The S&P 500 and Nasdaq 100 both gained, erasing earlier losses of more than 1%, after Senate Minority Leader Mitch McConnell said he planned to offer a short-term debt ceiling increase that would last into December.
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“With the latest news that Republicans are willing to come to the table and negotiate an extension, equities (and yields) have rallied back,” Anna Han, a Wells Fargo Securities strategist, said in an email. “It’s certainly not all peachy, but it does bring short-term relief to one of the various macro risks we have been watching.”
The turbulence came as the benchmark S&P 500 has logged four straight days of 1% moves amid a growing list of concerns including the debt ceiling, inflation and surging energy prices. European equities also halved losses as natural gas prices — up as much as 40% at one point — turned lower after Russia’s President Vladimir Putin said the country is ready to help.
“To be sure, the beat on private payroll numbers is a positive but there’s no shortage of catalysts out there that could move the market,” said Mike Loewengart, managing director of investment strategy at E*Trade Financial, adding that positive labor data could prompt the Fed to tighten policy at a quicker pace. “But the fact that hiring is up, shouldn’t be discounted. It’s definitely a good thing in terms of recovery.”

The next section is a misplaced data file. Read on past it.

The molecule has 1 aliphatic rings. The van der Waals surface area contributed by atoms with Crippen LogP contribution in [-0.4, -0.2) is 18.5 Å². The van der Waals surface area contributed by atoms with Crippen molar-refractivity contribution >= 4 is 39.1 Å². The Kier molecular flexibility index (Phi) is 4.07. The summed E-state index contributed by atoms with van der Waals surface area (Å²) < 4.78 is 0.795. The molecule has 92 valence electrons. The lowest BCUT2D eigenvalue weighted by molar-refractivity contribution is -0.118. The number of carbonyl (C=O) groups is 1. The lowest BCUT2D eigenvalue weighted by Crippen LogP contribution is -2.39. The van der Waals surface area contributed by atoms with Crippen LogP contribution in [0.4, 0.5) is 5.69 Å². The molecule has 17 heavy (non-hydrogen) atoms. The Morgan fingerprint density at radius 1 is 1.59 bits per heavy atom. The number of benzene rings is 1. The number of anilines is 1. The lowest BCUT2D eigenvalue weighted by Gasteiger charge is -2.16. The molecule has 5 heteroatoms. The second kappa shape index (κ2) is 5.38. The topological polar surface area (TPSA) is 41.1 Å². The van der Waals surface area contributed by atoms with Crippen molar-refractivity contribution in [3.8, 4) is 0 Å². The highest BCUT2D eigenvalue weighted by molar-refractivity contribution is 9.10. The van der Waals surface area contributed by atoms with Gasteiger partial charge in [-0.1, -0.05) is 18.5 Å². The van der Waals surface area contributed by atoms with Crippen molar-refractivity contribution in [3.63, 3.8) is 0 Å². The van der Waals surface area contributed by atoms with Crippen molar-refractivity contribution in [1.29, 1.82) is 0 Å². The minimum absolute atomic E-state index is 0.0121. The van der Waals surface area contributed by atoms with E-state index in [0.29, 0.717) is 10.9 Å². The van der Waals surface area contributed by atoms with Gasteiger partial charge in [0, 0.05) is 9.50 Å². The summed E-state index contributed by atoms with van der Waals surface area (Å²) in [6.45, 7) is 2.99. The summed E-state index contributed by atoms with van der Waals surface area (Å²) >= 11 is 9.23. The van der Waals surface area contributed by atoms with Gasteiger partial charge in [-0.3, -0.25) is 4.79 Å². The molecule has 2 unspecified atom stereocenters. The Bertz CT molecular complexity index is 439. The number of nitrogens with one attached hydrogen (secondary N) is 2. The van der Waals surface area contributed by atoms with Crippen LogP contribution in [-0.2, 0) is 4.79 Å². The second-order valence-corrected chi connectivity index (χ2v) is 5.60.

The yield on the U.S. 10-year Treasury note was little changed as investors considered the U.S. economic outlook. ADP employment data beat analyst expectations ahead of Friday’s U.S. nonfarm payrolls, cementing predictions the Federal Reserve will taper stimulus next month. A strong U.S. jobs report could assuage worries about ongoing hiring challenges. However, the market remains volatile on concerns elevated inflation may persist longer than the central bank expects, especially in the face of an energy crunch this winter.
If job gains in the ADP data does translate to Friday’s report, analysts expect the Fed to announce taper plans for asset purchases in early November. Fed chair Jerome Powell said he was looking for “decent” job growth.
“We’re in quite a different labor market in that for many sectors there is a shortage of workers,” said Peter Boockvar, chief investment officer at Bleakley Advisory Group. “Hopefully we’re in the midst of seeing more labor supply with kids back in school, Covid under control and the end of the extra unemployment benefits.” Crude oil in New York fell, the dollar was stronger against major peers, and Bitcoin jumped above $54,000.
For more market analysis, read our MLIV blog. Here are some events to watch this week:
Some of the main moves in markets: Stocks
The Dow Jones Industrial Average rose 0.3% The MSCI World index was little changed
The Nasdaq 100 rose 0.6% The S&P 500 rose 0.4% as of 4 p.m. New York time